Salespeople have questions Gitomer has answers

March 28, 2011
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I get a ton of e-mails asking to solve sales dilemmas. Here are a few that may relate to your job, your life and (most important) your sales thought process:

Jeffrey, I’m building a mortgage retail team in Nashville and surrounding counties. I started my career in Franklin, Tenn., in about 1987. My niche is hiring college and pro athletes at the end of their career and bringing them into mortgage lending. They have proven to be teachable, willing and competitive — and they never give up. Here is my problem: I brought an NHL pro player into the industry and he is doing exactly what he needs to BUT big banks today do not have the ability to allow him to ramp up over 12 months. The strange thing about these athletes is that it takes longer for them to get going. Unless he quickly gets some loans, I will have to let him go. Do you have a solution to quick-start his career? Greg

Greg, In my experience, athletes make great salespeople. They’re fit. They want to compete. They’re coachable. They practice. They follow the rules. And once they learn how to play, they can become an all-star. If you find yourself having to terminate this person because your bosses are either too cheap or too stupid to invest in him, please send his resume to me. I’ll gladly find him a job someplace where people will understand his capability and profit from his work ethic. Here’s my suggestion to quick-start his career: Make the next five sales calls with him. Record his presentation sessions and play them back so he can learn what he’s doing right and what he’s doing wrong. Try to get him a few extra leads and create best responses for all the objections that he’s been facing. Best regards, Jeffrey

Jeffrey, I want to be in an industry where I can make a great career and provide well for my family. When starting a new career in sales, is selling automobiles a good place to start? Forrest

Forrest, Every salesperson wants to provide well for their family and have a great career. This will not come about working someplace where you feel you can make a lot of money. There is money to be made in any career. Your job is to select something that you believe you can love and identify with. This will not only help you succeed, but you’ll also be happier at home. Best regards, Jeffrey

Jeffrey, If the customer is telling you they’re not interested because they have a lower price, they’re probably blowing you off. But if the customer is blowing you off, they’re not likely to even set an appointment with you for you to determine the real reason. What then? Barb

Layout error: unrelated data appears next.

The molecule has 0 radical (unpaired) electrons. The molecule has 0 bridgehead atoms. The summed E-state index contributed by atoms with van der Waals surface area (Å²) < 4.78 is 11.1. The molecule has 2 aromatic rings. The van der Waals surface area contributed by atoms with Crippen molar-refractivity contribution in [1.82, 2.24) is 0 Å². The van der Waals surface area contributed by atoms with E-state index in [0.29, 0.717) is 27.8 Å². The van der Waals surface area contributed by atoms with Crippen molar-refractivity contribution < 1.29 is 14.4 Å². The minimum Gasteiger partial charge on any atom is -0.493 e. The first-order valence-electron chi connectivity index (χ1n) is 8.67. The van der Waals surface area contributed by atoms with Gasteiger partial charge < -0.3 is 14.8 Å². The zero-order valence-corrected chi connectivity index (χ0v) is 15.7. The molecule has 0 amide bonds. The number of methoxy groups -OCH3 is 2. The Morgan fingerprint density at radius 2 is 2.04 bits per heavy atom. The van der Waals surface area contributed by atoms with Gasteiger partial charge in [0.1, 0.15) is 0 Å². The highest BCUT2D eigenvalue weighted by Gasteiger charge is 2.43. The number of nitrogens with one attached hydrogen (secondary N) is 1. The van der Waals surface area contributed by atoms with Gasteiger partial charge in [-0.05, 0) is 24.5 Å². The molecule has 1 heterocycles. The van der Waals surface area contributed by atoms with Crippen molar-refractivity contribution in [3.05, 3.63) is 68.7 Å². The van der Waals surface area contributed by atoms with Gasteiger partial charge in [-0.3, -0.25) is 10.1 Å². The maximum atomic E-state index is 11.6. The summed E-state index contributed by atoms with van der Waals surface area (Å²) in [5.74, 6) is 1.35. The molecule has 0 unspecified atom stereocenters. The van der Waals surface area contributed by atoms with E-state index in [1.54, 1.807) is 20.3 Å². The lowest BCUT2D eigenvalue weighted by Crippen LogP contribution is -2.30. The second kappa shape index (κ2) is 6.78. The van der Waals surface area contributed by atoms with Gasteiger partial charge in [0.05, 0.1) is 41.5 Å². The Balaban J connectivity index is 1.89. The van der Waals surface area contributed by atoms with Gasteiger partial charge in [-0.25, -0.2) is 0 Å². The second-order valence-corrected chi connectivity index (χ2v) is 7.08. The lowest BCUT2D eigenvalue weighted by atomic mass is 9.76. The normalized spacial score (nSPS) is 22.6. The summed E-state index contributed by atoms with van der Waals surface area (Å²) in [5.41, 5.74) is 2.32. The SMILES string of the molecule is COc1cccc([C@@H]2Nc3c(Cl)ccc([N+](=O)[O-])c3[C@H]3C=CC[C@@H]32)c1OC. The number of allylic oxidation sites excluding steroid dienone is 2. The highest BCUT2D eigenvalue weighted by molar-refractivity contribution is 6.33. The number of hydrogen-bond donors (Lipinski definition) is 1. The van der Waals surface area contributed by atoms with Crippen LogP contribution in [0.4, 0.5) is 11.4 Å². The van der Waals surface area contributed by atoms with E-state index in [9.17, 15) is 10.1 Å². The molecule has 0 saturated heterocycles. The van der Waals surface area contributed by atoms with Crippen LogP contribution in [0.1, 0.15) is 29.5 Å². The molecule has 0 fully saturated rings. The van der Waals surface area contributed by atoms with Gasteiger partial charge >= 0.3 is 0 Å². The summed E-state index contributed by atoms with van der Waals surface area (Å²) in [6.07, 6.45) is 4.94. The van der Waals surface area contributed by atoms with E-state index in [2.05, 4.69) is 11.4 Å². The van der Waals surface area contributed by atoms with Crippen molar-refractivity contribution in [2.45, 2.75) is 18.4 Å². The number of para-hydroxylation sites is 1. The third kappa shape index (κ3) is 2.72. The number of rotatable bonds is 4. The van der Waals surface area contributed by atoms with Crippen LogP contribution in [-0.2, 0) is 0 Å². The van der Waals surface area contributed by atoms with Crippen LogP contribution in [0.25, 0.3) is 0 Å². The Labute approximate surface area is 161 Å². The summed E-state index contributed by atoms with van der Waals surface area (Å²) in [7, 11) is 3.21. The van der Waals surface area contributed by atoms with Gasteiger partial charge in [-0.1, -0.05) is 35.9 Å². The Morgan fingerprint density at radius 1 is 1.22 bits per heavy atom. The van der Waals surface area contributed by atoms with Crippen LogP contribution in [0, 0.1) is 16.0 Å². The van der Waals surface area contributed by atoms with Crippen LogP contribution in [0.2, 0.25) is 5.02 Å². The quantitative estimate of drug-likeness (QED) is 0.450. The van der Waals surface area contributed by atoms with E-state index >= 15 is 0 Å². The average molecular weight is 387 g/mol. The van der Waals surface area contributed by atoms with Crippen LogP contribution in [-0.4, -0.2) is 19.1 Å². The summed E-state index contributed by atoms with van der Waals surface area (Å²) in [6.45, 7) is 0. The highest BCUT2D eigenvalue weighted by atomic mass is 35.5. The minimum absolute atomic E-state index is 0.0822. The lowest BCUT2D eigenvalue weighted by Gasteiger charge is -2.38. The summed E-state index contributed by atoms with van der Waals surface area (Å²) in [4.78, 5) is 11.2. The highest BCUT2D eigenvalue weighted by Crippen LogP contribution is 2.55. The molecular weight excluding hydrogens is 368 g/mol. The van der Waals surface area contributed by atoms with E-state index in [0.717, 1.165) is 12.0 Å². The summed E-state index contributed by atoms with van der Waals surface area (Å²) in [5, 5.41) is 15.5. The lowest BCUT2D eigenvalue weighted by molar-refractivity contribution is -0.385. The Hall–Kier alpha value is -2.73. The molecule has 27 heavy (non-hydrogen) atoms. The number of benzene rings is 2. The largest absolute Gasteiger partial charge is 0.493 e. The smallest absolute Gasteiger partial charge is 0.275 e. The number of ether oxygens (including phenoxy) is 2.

Barb, Keep in mind that your question focuses on outcome, not circumstance. When the customer says, “I’m not interested,” it’s because you’re not interesting. If the customer says, “I can get it cheaper,” they may not understand the value difference between you and your competitor. If it’s the exact same thing with two prices, then you have to prove delivery, service, overall value, productivity and greater profitability. When the customer says they can get it cheaper, your response has to be about their values, not about yours; otherwise, they will get it cheaper from someone else. Best regards, Jeffrey

Jeffrey, You’ve been on a big push with social media. I agree that social media is the new way to go and cold calling is dead. However, what if someone is in the position of needing to make a sale ASAP? What is an approximate turnaround for making a sale from social media? I realize there are many factors in play: how complete my pages are, quality of posts, number of people invited, etc. However, I’m just starting in a new job this week and need to make sales now. Should I split my time between cold calling and social media so I can receive some money? Or could I see decent results this week if I spend today making great social media sites for myself? Scott

Scott, Consider these two words: time allocation. If your biggest concern is making sales now, my recommendation is for you to spend a day talking to existing customers to find out why they buy, to find out how they value your company and your products, and to ask them if they would mind filming their answer. This will give you a better sales lesson than 10 weeks of product training and cold-calling techniques in a classroom. After you’ve finished your day of discovery, allocate two hours a day for cold calling, two hours a day for calling customers who left you, two hours a day getting social media ready, and two hours a day networking in your business community. Try to meet someone for breakfast and lunch who can give you money. If you’re short on cash, limit it to just breakfast. Whatever you do, don’t panic. Slowly build yourself to a point where your social media and networking take over your cold calling — but use the tools that you learned in your day of discovery to make sales on every level. Best regards, Jeffrey

Jeffrey Gitomer can be reached at (704) 333-1112 or e-mail to

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